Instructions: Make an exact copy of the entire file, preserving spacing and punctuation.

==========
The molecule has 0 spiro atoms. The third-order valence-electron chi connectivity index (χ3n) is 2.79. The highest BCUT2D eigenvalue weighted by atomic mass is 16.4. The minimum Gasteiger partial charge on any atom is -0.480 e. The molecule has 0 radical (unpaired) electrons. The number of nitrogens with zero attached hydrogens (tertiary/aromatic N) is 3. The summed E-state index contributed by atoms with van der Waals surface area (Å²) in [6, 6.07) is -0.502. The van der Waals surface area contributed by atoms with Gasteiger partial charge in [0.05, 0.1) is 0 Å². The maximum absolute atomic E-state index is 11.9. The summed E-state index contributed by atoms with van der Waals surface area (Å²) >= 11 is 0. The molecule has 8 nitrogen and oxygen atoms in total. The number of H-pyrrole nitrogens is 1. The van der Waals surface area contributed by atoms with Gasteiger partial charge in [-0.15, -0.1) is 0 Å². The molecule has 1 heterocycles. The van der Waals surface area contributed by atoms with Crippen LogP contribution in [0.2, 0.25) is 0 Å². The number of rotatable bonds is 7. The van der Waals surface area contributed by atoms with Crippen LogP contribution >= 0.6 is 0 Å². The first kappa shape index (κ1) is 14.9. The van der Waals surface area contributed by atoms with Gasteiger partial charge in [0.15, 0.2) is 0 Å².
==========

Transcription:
The molecule has 0 spiro atoms. The third-order valence-electron chi connectivity index (χ3n) is 2.79. The highest BCUT2D eigenvalue weighted by atomic mass is 16.4. The minimum Gasteiger partial charge on any atom is -0.480 e. The molecule has 0 radical (unpaired) electrons. The number of nitrogens with zero attached hydrogens (tertiary/aromatic N) is 3. The summed E-state index contributed by atoms with van der Waals surface area (Å²) in [6, 6.07) is -0.502. The van der Waals surface area contributed by atoms with Gasteiger partial charge in [0.05, 0.1) is 0 Å². The maximum absolute atomic E-state index is 11.9. The summed E-state index contributed by atoms with van der Waals surface area (Å²) >= 11 is 0. The molecule has 8 nitrogen and oxygen atoms in total. The number of H-pyrrole nitrogens is 1. The van der Waals surface area contributed by atoms with Gasteiger partial charge in [-0.15, -0.1) is 0 Å². The molecule has 1 heterocycles. The van der Waals surface area contributed by atoms with Crippen LogP contribution in [0.2, 0.25) is 0 Å². The number of rotatable bonds is 7. The van der Waals surface area contributed by atoms with Crippen LogP contribution >= 0.6 is 0 Å². The first kappa shape index (κ1) is 14.9. The van der Waals surface area contributed by atoms with Gasteiger partial charge in [0.15, 0.2) is 0 Å².